As an example of the prominence of red light activity in Asia, I’d like to discuss Wuhan. Yes, Coronavirusville itself. In 2003 and 2004, I was teaching English there. Compared to other places I’d lived in China – Dalian, Shanghai and Tianjin – Wuhan was a dump. I lived near downtown Hankou and in my city block or xiaoqu there were around twenty brothels, maybe more, I never counted them. Often brothels in China were disguised as hairdressers, but these places were just pink-lit and had women sitting around in relatively sexy clothing – nothing too racy. They weren’t brothels as you imagine, but, mostly, what one might describe as handjob parlours. A woman (or two) would lead the client to the second floor featuring a row of beds partitioned off from each other by flimsy plywood or a curtain, and then proceed to administer a rudimentary massage followed by a handjob. The usual Western reaction to this is disgust. But thinking about it – it seems like a safe outlet for male sexuality. These brothels were low class, above them existed a myriad of other options from KTV girls to kept mistresses. In China, there is a large population of floating migrant workers and expats (not all of whom are rich). These groups, if I were to hazard a guess, are 60 per cent male – or were so back then. What’s the best way for them to get their rocks off? Well, in any number of ways one might correctly answer or perhaps even better not at all. However, the handjob parlour seems a safeish option. One in which disease doesn’t spread (I’m not talking Covid). The women in the Wuhan parlours were usually in their early twenties and from the Hubei countryside and, on occasion, Wenzhou. The coastal city of Wenzhou south of Shanghai seems to provide an inordinately large percentage of China’s prostitutes. The handjob gig was a stepping stone to better things in the big city. Maybe twenty per cent of the girls were very attractive. This changed as China became richer and better opportunities came along. Often they had one day off every two weeks, but this was common practice in a lot of jobs at the time. The price in Wuhan was cheap and I can’t imagine these women earned much, but in Shanghai, this kind of job could be lucrative.
Back to Off the Rails. The book is not available digitally but a Spanish translation was put out in 2015 and I wrote to the publishers to see if I could get my hands on a PDF. Since Gilboa has moved on from writing, I thought I’d give the translator some press. My idea was to reread the book before reviewing it. The publishers have not responded as of yet. I didn’t reread the book before writing this review. A crime for which I tongue and cheek apologise.
If you are interested in more lurid tales from the same period in Cambodia, you may like William Vollmann’s “Butterfly Stories.” It’s one of his early works and his chronicling of prostitutes and Western men in Cambodia, unlike in the case of Gilboa, didn’t lead to any vitriol being aimed at him – to my knowledge anyway. This is (autobiographical) fiction, however, and Vollmann is an artiste, a literary darling.
Butterfly Stories is set in the early 90s, a couple of years earlier than Off the Rails, when the Khmer Rouge was still causing trouble. Vollmann went to Cambodia to cover them, and I’d have liked to know more about his journalistic mission – however, what we get is a blow-by-blow account of the Journalist (the narrator and stand-in for Vollmann, not capitalised in the book I think but should’ve been!) and the Photographer going to the bars to find women to take to their room. Yes, they share a room. Vollmann’s sex scenes are realistic, not exaggerated, and not hardcore. He uses a lot of KY jelly. It’s hard to write honestly about sex so he should get an award for this. Perhaps more ‘hardcore’ are his descriptions of gonorrhoea and white throat fungus…dangers of the game.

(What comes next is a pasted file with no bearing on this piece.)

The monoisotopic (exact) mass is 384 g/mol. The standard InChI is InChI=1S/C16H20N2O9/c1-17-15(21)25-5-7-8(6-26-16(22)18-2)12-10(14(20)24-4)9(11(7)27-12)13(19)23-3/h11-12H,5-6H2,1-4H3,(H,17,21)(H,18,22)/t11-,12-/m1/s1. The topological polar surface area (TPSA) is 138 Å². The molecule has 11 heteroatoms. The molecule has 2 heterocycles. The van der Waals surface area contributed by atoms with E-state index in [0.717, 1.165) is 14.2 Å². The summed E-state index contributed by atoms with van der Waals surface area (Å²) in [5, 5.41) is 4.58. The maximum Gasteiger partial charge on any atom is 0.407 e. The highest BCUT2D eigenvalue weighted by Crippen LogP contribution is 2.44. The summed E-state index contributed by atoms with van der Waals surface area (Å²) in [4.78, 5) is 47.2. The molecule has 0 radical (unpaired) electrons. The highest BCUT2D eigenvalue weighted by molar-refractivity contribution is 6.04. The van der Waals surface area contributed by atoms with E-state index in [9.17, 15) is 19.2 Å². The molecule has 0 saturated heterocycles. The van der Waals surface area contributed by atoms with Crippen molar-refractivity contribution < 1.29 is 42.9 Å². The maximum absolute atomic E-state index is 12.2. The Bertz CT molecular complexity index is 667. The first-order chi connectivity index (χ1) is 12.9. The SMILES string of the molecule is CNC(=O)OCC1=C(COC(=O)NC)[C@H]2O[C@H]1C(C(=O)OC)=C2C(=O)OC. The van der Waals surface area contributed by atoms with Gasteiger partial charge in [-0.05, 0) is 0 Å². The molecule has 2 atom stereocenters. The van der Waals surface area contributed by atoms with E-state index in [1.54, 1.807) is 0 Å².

I raced through the first hundred pages. It’s a commonplace story, two Western friends (read whoremongers) in Southeast Asia, one sensitive and falling in love with the girls, and the other wanting to get his rocks off without emotional entanglement. Vollmann uses plenty of pathos, self-knowledge and humour…putting his account well above others I’ve read.
The Journalist imagines the sufferings of the girls in great detail. He wants to love them and for them to love him. Love in this case is expressed by a kiss – something much harder to get than sex…but having sex you don’t want so as not to hurt a prostitute’s feelings is also love. Vollmann enjoys turning things around and is mocking his own safe-them-all innocence. In an interview I’d like to find again, he says it’s very hard to help people. You can give them money, but that doesn’t help most of the time… It’s hard to help one person in this world, but the Khmer Rouge can smash thousands of skulls with ease…I think that’s his message. This book is ripe for interpretation. Certainly, the whoremonger knight errant is despicable in American eyes compared to the six-shooter-carrying cowboy.
After the narrator – now called the Husband rather than the Journalist – gets back to America, the book becomes harder going. The Husband obsesses about Vanna, the Cambodian prostitute he fell in love with (the most). He doesn’t care about his real wife or journalism anymore. The narrative becomes dreamlike, Vollmann mixes Vanna up with a former Inuit love interest he met in Alaska. The fear of AIDS and the Khmer Rouge looms above everything. I saw what he was trying to do, but the last third of the book was a chore. A Vollmann novel under 300 pages? Tick. Do I want to take on any of his 800-pagers? Maybe. But I’d sooner read another book by Amit Gilboa.